Daily Archives: May 21, 2010

World according to Rand Paul

paul,randFresh from his GOP primary victory in Kentucky’s Senate race, Rand Paul caused a stir when he declined to say that he would have voted for the 1964 Civil Rights Act. On an array of issues, it’s like libertarian father (Rep. Ron Paul, R-Texas), like son. The question is whether the younger Paul’s fans will embrace the whole of the candidate, whose past statements include:
– “I think it’s a bad business decision to exclude anybody from your restaurant — but, at the same time, I do believe in private ownership.”
– “Our national security is not threatened by Iran having one nuclear weapon.”
– “I am against any federal funding or control of education.”

Cut won’t reduce abortions

abortionprotestOdds are that Gov. Mark Parkinson, for the second year, will overrule state legislators’ cut of federal funding to Planned Parenthood of Kansas and Mid-Missouri. If so, he’ll be recognizing the reality that the pass-through federal dollars are not spent — and cannot lawfully be spent — on Planned Parenthood’s abortion services in Overland Park, but rather fund low-income health and family planning services at clinics in Wichita and Hays. A separate clinic in Dodge City also could be affected. Cutting the funding would not reduce the number of abortions in the state, but likely would increase the number of unplanned pregnancies. Is that what anti-abortion lawmakers really want?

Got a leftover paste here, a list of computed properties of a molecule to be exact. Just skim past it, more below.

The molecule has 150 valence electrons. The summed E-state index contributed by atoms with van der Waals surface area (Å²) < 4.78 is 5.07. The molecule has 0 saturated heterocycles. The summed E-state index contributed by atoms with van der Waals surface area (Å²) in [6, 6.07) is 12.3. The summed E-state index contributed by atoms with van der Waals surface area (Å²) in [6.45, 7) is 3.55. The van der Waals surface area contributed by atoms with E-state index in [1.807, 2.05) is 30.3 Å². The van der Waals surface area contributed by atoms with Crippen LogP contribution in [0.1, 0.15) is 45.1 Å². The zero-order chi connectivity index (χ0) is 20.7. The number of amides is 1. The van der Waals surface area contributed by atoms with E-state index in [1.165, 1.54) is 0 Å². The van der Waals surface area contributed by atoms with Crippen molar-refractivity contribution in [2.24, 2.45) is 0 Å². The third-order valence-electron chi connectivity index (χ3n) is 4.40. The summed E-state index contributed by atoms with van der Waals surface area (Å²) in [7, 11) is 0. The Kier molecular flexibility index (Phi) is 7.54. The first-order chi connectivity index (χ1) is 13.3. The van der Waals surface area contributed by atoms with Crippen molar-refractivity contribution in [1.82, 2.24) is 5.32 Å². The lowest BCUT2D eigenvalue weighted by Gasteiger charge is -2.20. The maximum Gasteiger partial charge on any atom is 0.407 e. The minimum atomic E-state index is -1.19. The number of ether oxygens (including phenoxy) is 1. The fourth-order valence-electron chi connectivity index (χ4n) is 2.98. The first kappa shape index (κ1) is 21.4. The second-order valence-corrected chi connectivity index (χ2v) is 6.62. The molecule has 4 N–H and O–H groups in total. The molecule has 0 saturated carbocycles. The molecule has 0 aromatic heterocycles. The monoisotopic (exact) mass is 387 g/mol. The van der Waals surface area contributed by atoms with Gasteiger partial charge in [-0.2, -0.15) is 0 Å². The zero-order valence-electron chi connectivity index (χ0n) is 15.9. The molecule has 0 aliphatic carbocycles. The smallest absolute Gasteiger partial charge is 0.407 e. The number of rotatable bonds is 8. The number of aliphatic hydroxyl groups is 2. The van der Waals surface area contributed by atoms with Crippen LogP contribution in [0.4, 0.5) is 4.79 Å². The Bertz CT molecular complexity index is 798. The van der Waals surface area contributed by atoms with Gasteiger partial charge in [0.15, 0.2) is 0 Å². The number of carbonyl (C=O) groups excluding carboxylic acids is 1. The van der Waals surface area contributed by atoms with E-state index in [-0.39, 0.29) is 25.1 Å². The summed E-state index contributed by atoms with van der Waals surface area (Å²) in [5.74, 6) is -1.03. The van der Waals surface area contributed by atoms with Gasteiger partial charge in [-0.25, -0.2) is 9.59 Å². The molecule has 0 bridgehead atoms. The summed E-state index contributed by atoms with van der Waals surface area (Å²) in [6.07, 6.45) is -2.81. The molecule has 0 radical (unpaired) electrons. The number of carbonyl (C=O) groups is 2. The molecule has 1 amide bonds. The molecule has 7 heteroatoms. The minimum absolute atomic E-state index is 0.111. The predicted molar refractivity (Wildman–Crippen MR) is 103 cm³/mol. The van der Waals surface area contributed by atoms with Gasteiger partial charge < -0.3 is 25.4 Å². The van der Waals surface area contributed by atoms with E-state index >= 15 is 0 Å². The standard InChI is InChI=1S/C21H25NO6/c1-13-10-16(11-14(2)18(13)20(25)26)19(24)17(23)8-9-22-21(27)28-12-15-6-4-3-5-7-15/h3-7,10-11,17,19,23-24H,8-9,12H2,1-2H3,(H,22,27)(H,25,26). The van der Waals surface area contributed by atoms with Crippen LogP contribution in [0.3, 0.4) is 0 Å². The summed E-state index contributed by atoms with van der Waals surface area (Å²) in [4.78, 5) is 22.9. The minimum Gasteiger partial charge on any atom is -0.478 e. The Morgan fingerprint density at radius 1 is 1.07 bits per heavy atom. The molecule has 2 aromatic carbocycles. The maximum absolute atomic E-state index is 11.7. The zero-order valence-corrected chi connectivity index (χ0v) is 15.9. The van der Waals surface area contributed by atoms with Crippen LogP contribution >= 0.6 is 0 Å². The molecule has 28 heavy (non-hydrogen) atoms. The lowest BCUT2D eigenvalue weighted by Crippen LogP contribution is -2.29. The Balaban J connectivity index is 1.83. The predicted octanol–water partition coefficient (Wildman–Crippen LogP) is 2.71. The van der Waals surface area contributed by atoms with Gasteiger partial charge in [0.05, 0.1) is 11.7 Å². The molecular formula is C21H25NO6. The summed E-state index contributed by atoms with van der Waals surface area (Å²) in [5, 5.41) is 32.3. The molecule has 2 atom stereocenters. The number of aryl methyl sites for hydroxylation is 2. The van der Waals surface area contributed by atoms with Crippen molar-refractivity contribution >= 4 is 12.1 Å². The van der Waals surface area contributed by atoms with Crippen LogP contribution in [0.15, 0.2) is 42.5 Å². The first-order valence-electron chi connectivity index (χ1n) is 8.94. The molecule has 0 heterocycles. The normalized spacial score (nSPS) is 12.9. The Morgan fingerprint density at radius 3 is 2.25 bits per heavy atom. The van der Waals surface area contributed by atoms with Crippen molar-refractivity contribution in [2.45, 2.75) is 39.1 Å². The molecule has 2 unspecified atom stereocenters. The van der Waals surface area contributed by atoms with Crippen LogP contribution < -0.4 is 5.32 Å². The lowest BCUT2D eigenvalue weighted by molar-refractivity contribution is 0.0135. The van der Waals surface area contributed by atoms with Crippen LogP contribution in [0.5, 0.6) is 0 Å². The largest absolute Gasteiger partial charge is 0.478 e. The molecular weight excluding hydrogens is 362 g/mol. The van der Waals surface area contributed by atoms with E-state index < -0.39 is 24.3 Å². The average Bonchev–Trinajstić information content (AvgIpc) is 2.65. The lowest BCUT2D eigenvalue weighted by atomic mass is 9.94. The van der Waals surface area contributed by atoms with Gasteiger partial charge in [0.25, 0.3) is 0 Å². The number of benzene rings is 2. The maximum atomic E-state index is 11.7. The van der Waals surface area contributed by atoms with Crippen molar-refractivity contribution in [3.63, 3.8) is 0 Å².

Open thread 5/21

thread

Oil spill can be motivator

gulfspillThe oil spill is an opportunity that President Obama seems prepared to miss, writes Thomas Friedman. “He is rightly hammering the oil company executives. But he is offering no big strategy to end our oil addiction. Sens. John Kerry and Joe Lieberman have unveiled their new energy bill, which the president has endorsed but only in a very tepid way. Why tepid? Because Kerry-Lieberman embraces vitally important fees on carbon emissions that the White House is afraid will be exploited by Republicans in the midterm elections.” Friedman saw the same hopes dashed by President Bush after Sept. 11, when Friedman proposed a $1-a-gallon “Patriot Tax” on gasoline to reduce our dependence on foreign oil and slow climate change. “Instead, Bush told a few of us to go to war and the rest of us to go shopping,” Friedman writes. “So today, gasoline costs twice as much at the pump, with most of that increase going to countries hostile to our values, while China is rapidly becoming the world’s leader in wind, solar, electric cars and high-speed rail. Heck of a job.”